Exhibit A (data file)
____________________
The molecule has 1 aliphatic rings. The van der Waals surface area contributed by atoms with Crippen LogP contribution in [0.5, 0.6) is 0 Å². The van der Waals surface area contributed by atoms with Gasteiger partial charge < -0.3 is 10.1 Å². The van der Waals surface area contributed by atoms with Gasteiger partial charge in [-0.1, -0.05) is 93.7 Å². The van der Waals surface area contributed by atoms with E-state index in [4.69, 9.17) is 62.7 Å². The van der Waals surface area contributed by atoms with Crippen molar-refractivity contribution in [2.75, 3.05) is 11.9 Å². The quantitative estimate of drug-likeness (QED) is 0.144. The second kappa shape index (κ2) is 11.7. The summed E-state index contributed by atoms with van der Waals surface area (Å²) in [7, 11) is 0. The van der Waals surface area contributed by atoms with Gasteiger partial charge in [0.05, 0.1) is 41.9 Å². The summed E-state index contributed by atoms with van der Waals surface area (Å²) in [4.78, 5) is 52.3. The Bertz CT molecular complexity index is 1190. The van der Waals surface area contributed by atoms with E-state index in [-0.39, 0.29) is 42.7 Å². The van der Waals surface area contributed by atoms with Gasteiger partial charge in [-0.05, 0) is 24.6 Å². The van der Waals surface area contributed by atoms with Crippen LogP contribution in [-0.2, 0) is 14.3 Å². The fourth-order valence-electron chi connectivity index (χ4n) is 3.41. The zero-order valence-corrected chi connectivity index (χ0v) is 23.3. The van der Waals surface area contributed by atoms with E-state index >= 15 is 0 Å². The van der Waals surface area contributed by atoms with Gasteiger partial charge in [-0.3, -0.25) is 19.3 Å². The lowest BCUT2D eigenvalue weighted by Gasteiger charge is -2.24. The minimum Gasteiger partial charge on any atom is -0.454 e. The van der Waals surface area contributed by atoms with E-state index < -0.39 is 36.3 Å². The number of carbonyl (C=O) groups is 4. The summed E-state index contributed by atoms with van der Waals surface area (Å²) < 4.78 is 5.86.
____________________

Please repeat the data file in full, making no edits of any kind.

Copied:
The molecule has 1 aliphatic rings. The van der Waals surface area contributed by atoms with Crippen LogP contribution in [0.5, 0.6) is 0 Å². The van der Waals surface area contributed by atoms with Gasteiger partial charge < -0.3 is 10.1 Å². The van der Waals surface area contributed by atoms with Gasteiger partial charge in [-0.1, -0.05) is 93.7 Å². The van der Waals surface area contributed by atoms with E-state index in [4.69, 9.17) is 62.7 Å². The van der Waals surface area contributed by atoms with Crippen molar-refractivity contribution in [2.75, 3.05) is 11.9 Å². The quantitative estimate of drug-likeness (QED) is 0.144. The second kappa shape index (κ2) is 11.7. The summed E-state index contributed by atoms with van der Waals surface area (Å²) in [7, 11) is 0. The van der Waals surface area contributed by atoms with Gasteiger partial charge in [0.05, 0.1) is 41.9 Å². The summed E-state index contributed by atoms with van der Waals surface area (Å²) in [4.78, 5) is 52.3. The Bertz CT molecular complexity index is 1190. The van der Waals surface area contributed by atoms with E-state index in [-0.39, 0.29) is 42.7 Å². The van der Waals surface area contributed by atoms with Gasteiger partial charge in [-0.05, 0) is 24.6 Å². The van der Waals surface area contributed by atoms with Crippen LogP contribution in [-0.2, 0) is 14.3 Å². The fourth-order valence-electron chi connectivity index (χ4n) is 3.41. The zero-order valence-corrected chi connectivity index (χ0v) is 23.3. The van der Waals surface area contributed by atoms with E-state index >= 15 is 0 Å². The van der Waals surface area contributed by atoms with Gasteiger partial charge in [-0.3, -0.25) is 19.3 Å². The lowest BCUT2D eigenvalue weighted by Gasteiger charge is -2.24. The minimum Gasteiger partial charge on any atom is -0.454 e. The van der Waals surface area contributed by atoms with E-state index < -0.39 is 36.3 Å². The number of carbonyl (C=O) groups is 4. The summed E-state index contributed by atoms with van der Waals surface area (Å²) < 4.78 is 5.86.